Discussion: Keeping Our Children Safe from Predators
In light of the recent Penn State Scandal what precautions, if any, do you take to keep your children safe from child predators?
My youngest daughter had her First Communion the same year that the Catholic priest sexual abuse scandal broke. In the Catholic Church, children must have their first confession before getting Communion. This is a private, one-one-one situation with a priest. Because there were so many children in our parish, St. Joseph’s, the church would bring in extra priests for first confessions. Father Steele, who was the pastor then, assured all the parents that he knew these priests personally and that our children would be better than safe. Our children were fine that day, but as it turns out, one of the visiting priests was later accused of abuse in his own parish. The moral here is that you just never know, even when you think you know someone, as Father Steele thought he knew this man.
It’s impossible to protect our children at every turn. On occasion, they will be alone with adults who are in positions of power over them - teachers, coaches, tutors, clergy, scout leaders, etc. As parents we need to make sure our kids understand that they do have power if someone tries to touch them inappropriately. They must try to get away and they must tell you or someone else in charge immediately. The priest scandal provided a teachable moment for my girls, very much like the Penn State scandal does now for a younger generation.
The Penn State matter is being covered everywhere. Your kids have probably heard at least something about it, and they may or may not understand what is going on. Use this opportunity to start a dialogue, if you haven’t already. Talk to your kids about what they should do if they find themselves in a similar situation. Like many conversations you will have with your children, it may be awkward. But a few moments of discomfort might just save your kid from a lifetime of despair.
Tasha Schlake Festel
The scandals at Penn State and Syracuse University have hit me much harder than any sex abuse scandals in the recent past. The Catholic Church scandal in Boston was pretty darn yucky and close to home, but as an atheist, I didn’t worry that something like that could affect my children.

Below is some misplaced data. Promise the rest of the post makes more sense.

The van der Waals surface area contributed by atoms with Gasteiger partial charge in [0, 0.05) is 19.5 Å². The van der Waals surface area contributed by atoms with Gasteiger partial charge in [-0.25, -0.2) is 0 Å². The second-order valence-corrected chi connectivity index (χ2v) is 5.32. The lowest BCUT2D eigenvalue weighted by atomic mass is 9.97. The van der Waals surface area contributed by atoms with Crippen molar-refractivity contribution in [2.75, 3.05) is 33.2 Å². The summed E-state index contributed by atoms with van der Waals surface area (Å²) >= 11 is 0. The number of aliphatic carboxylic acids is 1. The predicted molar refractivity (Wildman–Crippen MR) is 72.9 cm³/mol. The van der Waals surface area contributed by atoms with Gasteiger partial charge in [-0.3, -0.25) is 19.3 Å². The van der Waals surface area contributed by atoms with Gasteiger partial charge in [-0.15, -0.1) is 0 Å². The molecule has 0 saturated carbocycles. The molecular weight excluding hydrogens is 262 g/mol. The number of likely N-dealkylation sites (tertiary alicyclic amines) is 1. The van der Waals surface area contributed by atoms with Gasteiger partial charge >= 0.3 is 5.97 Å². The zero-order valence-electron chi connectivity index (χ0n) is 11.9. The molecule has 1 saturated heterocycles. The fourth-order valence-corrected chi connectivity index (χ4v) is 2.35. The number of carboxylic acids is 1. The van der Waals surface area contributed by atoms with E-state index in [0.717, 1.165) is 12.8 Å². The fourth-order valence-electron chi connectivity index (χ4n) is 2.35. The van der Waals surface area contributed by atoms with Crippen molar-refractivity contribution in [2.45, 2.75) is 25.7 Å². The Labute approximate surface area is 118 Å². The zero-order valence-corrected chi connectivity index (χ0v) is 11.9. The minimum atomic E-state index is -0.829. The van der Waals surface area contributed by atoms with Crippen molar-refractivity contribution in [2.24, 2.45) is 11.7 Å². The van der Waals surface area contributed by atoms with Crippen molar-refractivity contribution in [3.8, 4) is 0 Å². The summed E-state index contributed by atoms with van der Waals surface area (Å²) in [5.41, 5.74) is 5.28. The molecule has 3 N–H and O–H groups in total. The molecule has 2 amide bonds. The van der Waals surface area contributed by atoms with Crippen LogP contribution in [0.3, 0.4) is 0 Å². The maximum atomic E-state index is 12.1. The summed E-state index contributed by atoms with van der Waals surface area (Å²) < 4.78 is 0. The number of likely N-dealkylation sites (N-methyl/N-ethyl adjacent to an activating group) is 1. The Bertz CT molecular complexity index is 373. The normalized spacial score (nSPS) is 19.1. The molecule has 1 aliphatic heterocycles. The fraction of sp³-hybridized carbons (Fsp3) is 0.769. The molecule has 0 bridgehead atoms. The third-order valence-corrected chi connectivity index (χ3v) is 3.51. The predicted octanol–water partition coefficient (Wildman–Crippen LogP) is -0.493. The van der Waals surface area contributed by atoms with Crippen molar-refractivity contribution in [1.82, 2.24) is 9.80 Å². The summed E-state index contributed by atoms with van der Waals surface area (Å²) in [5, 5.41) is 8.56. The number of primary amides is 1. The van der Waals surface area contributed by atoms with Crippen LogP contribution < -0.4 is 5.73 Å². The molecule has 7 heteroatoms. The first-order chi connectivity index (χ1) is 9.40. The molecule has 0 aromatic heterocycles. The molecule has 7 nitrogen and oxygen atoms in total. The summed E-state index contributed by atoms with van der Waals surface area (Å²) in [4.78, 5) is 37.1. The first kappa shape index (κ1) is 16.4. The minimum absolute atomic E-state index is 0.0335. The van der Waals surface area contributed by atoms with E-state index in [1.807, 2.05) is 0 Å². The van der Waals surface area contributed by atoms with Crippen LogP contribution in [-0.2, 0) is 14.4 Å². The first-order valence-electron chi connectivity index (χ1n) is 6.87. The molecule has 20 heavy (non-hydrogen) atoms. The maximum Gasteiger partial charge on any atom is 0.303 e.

This one is different. I am from Pennsylvania and almost went to Penn State. I attended Syracuse University. I have two children that play sports. And there was a revered coach in my past that was inappropriately familiar with me. This one hits home.
The fact that things like this happen is upsetting but does not shock me. What I find equally upsetting as the crimes committed by sick and twisted individuals is the cover-up by those around them. Children need to be protected, and these people knew harm was being done and chose to allow it to continue. That is inexcusable. What do we do when the people we think are taking care of our children are abusing them or letting them be abused?
It's easy to think that there is safety in numbers. That there is oversight. Checks and balances exist and safeguards are in place. But these scandals have shown that nothing is fool proof. Any system is only as strong as the integrity of the individuals within it. Clearly, we as parents, cannot depend upon the integrity of others. It is ultimately up to us to protect our children from harm. The question is how best to do that.
I don’t know if I have a really good answer. I do know that when I experienced mistreatment, I knew without a doubt that I could go to my parents and tell them everything. I knew they would believe me. I knew they would support me. I knew they would be there and somehow make it better. I knew all of this because they had always been there. They never judged me and always made it clear that they loved me, trusted me to make good choices, and would support me through good times and bad.
I hope I’ve created and will continue to foster a similar foundation with my children. I hope they know, as I did with my parents as a child and still do as an adult, that I will always be here for them. I will maintain a presence in their lives. I will be involved. I will know them and the people with whom they are spending their time.
Our job as parents is to keep our children safe. Feeding them healthy food, keeping them active, teaching them to look both ways before crossing the street – that’s the easy stuff. As they get older, that job gets a whole lot harder. There’s a balance between independence and safety. I think it comes down to communication. Know your kids. Talk to them. Stay a part of their lives even when they don’t seem to want you there. And ask them questions. You can learn a lot from both their answers and their silence.
And hug them a little tighter.